Destination Tent City, AZ, a Memoir About the Aftermath of a DUI

Destination Tent City, AZ (ISBN: 978-1-60381-109-5, $11.95, 168 pp), is an account of one woman’s experiences after she is arrested for drinking and driving, “as told to” Mark Feuerer.

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“This timely book should serve as a document to hasten the end of Arpaio’s brutal reign and Arizona’s overzealous policy of making money from—and routinely ruining the lives of—people who’ve committed victimless crimes,” writes Brandon M. Stickney in ForeWord Digital Reviews. “Going so far as to say that Arpaio’s tactics create a new generation of career offenders—in that moving beyond this form of incarceration is difficult, to say the least—Feuerer’s look at the real story behind a government that manipulates ‘criminal’ statistics for its own profit is well written and highly recommended.”

“Each year thousands of Americans are killed by alcohol-impaired driving,” says Kenneth Sharp, Host of Ridin’ Dirty, the Radio Show. “This must-read will help you understand how the book’s subject lost her life too—following a casual Sunday drive.”

“Reading Destination Tent City, AZ is a white-knuckle experience,” says licensed counselor Shannon Madden. “You have to keep turning the pages. This book is a must-read for anyone facing DUI charges, because it demystifies the unknown. It takes courage to tell a story like this one.”

One day a young woman—a productive member of society—stopped for a few beers, then drove on. She was a middle-class offender, so the law came down hard, sentencing her to ten days in Tent City, a prison of tents as fetid, repressive, and scorching-hot as any POW camp. The bad news went on and on: steep legal bills, endless fines, a malfunctioning interlock device … In the end she was broke, humiliated, and everyone in her new social circle had a criminal record. Did the punishment fit the crime? Is this really the most effective way to keep problem drinkers off the road? Ever since Tent City was established in 1993, this jail in Maricopa, Arizona, has been making headlines. Destination Tent City, AZ chronicles a two-year period of a young woman’s life after she, like so many Americans, made the fateful decision to drink and drive. This “as told to” account of the practical and psychological repercussions of receiving a DUI should give readers pause the next time they decide to drive away from happy hour. Especially if they happen to be in Arizona.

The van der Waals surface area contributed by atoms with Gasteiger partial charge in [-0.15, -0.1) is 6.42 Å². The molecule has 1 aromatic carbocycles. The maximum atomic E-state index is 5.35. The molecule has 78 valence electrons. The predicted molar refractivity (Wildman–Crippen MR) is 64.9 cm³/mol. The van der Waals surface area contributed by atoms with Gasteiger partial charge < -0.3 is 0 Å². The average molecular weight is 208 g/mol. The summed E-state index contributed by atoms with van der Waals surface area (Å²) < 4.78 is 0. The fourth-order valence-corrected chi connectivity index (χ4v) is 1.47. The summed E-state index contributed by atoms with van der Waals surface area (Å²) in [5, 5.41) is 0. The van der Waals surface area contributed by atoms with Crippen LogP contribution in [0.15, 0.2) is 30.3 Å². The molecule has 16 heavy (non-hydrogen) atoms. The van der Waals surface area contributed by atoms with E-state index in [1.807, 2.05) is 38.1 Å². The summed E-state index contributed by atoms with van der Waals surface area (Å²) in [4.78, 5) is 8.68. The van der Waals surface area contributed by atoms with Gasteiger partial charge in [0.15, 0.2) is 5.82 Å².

“My inspiration for writing the book came from my desire to turn the process of my friend’s DUI into a positive experience,” says author Mark Feuerer. “Although we can all agree that drinking and driving is dangerous and must be stopped, we should be debating the severity of the penalties; our present system is so punitive that it often leaves offenders completely crushed and therefore more likely to reoffend; they simply have nothing left to lose. I do not believe that the woman who told me her story will ever drink and drive again. I’m willing to bet she’s one of the exceptions. If we really want to help problem drinkers and alcoholics and prevent them from driving under the influence in the future, why are we throwing them in prison over one infraction? We should at least ensure that our primary goal isn’t filling the state’s coffers by keeping its prisons occupied.”